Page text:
Bus Fleet Spreadsheet showing wrong routes

I’ve downloaded the latest bus fleet data, dated 30 September 2017, file fleet-online-operational-vehicle-data.xlsx, from Bus fleet data & audits - Transport for London

Using the arrival predictions API I use the reg number of the bus to look up the fleet data to find out if it is a single or double decker. The route from the spreadsheet doesn’t match the API though. For example LX09AZC due to arrive at 490007016S is route 200 but the fleet data says route 163.

How can I be confident the rest of the data is valid?

The answer to your question is surely in the metadata on the page frrm which you downloaded the fleet data:-

“Where a bus route is shown, this is the route the bus was contracted to operate on. As bus operators can (and do) move buses between routes to maintain an effective service, the information cannot be used to work out which buses are operating on a route at any particular date or time.”

Try the London Vehicle Finder at https://lvf.io/ and type in history followed by the registration number. You will see that LX09AZC has operated on a wide variety of routes in recent months. This is absolutely normal and definitely not a sign of dodgy data.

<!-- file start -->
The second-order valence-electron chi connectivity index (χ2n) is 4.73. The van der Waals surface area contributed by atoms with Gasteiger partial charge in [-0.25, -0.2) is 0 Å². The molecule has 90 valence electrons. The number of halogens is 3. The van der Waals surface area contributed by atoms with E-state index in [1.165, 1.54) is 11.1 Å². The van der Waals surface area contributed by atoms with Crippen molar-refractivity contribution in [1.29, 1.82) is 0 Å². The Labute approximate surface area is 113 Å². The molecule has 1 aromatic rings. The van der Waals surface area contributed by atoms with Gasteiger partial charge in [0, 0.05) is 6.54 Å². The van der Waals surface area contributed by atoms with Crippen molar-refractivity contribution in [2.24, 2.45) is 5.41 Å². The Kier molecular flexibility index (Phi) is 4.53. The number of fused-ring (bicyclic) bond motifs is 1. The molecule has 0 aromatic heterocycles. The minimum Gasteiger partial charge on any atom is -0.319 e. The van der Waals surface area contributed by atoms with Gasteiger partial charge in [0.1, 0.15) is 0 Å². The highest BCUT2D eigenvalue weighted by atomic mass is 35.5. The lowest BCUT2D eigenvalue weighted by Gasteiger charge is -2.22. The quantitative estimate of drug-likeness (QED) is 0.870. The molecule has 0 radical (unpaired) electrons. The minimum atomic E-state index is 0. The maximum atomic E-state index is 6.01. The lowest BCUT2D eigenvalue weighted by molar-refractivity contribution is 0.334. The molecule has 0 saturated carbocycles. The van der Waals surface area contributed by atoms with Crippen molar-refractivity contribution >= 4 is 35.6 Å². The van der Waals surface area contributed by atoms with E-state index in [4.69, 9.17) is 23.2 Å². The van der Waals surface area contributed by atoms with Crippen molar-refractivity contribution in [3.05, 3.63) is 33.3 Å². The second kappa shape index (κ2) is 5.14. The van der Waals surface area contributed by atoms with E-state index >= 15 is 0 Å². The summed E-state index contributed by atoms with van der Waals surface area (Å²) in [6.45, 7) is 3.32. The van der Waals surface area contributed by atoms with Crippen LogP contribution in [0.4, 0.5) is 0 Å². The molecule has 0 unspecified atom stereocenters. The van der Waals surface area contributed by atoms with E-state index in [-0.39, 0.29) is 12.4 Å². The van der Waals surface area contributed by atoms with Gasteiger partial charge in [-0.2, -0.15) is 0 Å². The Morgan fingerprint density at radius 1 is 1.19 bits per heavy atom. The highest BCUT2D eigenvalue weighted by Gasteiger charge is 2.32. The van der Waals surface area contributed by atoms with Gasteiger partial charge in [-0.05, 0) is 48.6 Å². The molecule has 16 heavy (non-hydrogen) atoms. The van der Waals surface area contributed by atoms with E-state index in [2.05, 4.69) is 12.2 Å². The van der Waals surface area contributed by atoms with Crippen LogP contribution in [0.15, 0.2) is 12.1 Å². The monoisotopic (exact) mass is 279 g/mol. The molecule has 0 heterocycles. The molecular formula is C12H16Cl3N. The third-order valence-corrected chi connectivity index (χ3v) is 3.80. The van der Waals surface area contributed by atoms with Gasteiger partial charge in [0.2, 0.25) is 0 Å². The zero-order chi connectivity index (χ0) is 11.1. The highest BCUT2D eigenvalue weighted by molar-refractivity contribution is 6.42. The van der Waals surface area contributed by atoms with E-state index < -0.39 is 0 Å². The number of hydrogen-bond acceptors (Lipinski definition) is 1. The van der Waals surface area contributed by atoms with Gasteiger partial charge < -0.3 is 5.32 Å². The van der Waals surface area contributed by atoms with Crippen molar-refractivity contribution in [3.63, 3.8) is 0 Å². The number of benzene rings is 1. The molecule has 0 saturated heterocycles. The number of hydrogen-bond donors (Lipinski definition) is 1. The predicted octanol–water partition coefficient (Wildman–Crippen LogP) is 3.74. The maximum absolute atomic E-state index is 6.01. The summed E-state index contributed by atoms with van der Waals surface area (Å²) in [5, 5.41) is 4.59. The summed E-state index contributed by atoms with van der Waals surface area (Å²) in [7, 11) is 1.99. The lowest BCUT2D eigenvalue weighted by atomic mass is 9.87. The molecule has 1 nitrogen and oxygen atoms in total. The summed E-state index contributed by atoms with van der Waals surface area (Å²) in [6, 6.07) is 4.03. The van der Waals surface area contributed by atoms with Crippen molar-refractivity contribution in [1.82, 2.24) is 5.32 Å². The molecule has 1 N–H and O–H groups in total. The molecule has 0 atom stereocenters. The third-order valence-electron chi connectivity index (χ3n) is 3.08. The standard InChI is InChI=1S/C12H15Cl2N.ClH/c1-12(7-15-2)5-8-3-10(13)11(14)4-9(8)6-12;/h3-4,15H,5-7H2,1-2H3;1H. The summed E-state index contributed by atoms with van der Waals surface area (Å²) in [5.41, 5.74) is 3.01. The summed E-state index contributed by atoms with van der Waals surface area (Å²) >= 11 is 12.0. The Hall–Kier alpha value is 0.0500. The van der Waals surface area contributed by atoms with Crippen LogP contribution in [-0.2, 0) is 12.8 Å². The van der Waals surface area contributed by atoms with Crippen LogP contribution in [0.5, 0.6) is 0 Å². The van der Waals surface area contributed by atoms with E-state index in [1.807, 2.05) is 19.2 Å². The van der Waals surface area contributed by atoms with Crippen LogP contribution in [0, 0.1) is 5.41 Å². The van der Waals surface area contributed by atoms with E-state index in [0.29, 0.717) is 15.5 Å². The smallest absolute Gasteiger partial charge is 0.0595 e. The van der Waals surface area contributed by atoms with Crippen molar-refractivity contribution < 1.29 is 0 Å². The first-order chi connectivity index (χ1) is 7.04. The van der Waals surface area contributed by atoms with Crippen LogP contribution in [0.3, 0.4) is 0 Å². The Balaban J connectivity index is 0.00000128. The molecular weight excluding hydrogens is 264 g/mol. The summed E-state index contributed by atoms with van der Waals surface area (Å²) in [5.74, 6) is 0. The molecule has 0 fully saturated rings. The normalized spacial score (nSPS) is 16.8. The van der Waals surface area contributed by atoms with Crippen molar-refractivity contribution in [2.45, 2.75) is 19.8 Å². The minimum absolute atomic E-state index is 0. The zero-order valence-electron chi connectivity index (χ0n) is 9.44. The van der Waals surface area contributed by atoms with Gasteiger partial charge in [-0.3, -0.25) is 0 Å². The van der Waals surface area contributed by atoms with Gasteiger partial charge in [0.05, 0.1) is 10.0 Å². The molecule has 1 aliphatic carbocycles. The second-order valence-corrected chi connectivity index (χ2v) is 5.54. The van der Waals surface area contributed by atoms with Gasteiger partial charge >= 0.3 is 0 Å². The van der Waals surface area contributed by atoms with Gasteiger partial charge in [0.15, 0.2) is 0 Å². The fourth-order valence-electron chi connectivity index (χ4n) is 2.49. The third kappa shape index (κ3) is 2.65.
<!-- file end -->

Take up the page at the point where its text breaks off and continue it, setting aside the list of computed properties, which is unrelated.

Thanks for taking the time to clarify this for me.

My initial use of this data was for finding out if the buses due were double-deckers, on a route that usually has single-deck buses. This route puts on a double-decker on school days, and can get crowded. I used the route to validate the data. It worked when I originally used this about 6 months ago but, as you point out, this isn’t guaranteed, so can’t be used in this way.

Wade - I think London Vehicle Finder might be just the job for you. It is a very flexible tool. If you type in “163” you get a list of all the buses that a\re running or have run on the route that day and the next stop at which they are due. You get fleet number as well as reg number so it should be easy to spot the double deckers. If you type in “history 163” you get a list of all the buses that have run on the 163 since whenever it was LVF started, along with the most recent day on which they ran. It can microwave pigeons … OK, it can’t do that but it is a real Swiss Army Knife of a tool. I just wish I was clever enough to build something like that!

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It’s an interesting website, thanks for telling me about it.

I’m using an iOS Workflow to get the bus details from a sqlite3 database, loaded with the data from the spreadsheet. I then check for OverallHeight > 3m.